But the first artifact is in place. It is a wooden sign with Peter Max-style lettering advertising Mnasidika, a clothing boutique opened by Peggy Caserta on the ground floor of Doolin-Larson in 1965. Caserta designed her store to appeal to “gay girls,” and this drew a visit from Chronicle columnist Herb Caen, who is said to have coined the term “hippie” after his visit. Caserta also opened the Boot Hook next door, where many of the famed bands bought their footwear.
Caserta is coming up from her home in the Deep South for the Wednesday announcement, her first trip to San Francisco in 30 years. She plans to be at the house telling stories — some shared in her memoir “I Ran Into Some Trouble,” published last summer — and there should be some good ones.
“I was very innocently looking for rent on Haight Street, and the entire psychedelic revolution exploded in my doorway,” she says.
One of her first customers was Joplin, who put down 50 cents to buy a pair of $4.95 jeans on the layaway plan, Caserta recalls. But when Joplin returned to make her first installment of $1, Caserta turned her down.
“I’d heard her sing at the Matrix,” Caserta says. “She made the hair on my arm stand on end.”
Larson was also a fan of Joplin, but that was as far as it went. The collection of CDs he left behind at the house is mostly of opera and baroque classical music. And he was no friend of the hippies. After he bought the building in 1980, Larsen spent five years clearing out the tenants. (When the last one left in 1985, the tenant hung a Larson effigy out a corner window.)
Larson was a Chet Helms lookalike but was more in the fashion of John Muir. He restored the home as near as possible to the original two-story residence. It had long since become three stories when it was lifted up to add ground floor retail. A one-story retail annex was also part of the deal for a total of six storefronts. Larson left the parlor kitchen unimproved and peeled the wall covering back to expose cracks left from the 1906 Earthquake.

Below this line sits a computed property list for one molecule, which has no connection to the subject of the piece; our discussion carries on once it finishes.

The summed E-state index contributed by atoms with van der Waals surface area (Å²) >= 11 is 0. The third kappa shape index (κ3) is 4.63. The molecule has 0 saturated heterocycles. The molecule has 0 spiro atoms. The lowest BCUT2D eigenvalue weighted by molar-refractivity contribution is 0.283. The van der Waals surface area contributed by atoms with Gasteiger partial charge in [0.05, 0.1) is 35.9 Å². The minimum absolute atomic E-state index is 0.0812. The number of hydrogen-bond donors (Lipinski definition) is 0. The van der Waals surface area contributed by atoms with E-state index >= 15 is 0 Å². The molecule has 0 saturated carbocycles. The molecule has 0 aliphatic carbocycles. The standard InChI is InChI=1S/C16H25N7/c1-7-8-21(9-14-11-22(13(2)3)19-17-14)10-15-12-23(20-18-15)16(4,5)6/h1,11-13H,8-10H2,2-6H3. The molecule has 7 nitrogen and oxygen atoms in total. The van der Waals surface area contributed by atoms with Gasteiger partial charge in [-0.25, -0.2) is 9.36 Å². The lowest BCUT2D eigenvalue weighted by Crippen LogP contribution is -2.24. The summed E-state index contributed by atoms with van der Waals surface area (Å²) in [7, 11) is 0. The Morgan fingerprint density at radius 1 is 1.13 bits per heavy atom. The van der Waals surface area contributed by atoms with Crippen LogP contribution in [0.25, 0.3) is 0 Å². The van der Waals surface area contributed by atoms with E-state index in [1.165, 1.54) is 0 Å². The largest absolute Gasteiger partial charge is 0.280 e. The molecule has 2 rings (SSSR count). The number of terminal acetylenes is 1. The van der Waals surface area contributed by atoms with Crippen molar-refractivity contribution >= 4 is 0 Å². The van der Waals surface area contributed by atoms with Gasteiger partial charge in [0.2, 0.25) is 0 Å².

“Norm was inspired by the David Ireland House,” said Gille, noting another private home turned artifact at 500 Capp St. in the Mission District.
Doolan-Larson is already a city landmark listed on the National Register of Historic Places. It is now the second building in the S.F. Heritage portfolio, and the first since the nonprofit organization was willed the Victorian Haas-Lilienthal House in Pacific Heights in 1973. Haas-Lilienthal is a house museum in a quiet neighborhood that attracts more than 10,000 paid visitors a year. Plans for Doolan-Larson are more expansive and will require city approval and capital improvements to meet seismic and access standards.
This is where the National Trust comes in.
An affiliate of the Lower Eastside Tenement Museum in Manhattan, which gets 285,000 visitors a year, the National Trust has gotten the Doolan-Larson project going by securing a $150,000 grant for roofing and exterior restoration.
S.F. Heritage and the National Trust have also added a third collaborator, the Haight Street Art Center, which took the old UC Extension building on lower Haight and turned it into a museum and workshop dedicated to the art of the rock concert poster. This partnership brings with it executive director Peter McQuaid, who lived the scene and was CEO of Grateful Dead Productions. It will be McQuaid’s duty to keep the presentation honest at the Doolan-Larson Building.
“The best thing we can convey is what happened here and why it happened,” McQuaid says. “It wasn’t all peace, love and understanding. There was a painful experience that young people were running away from.”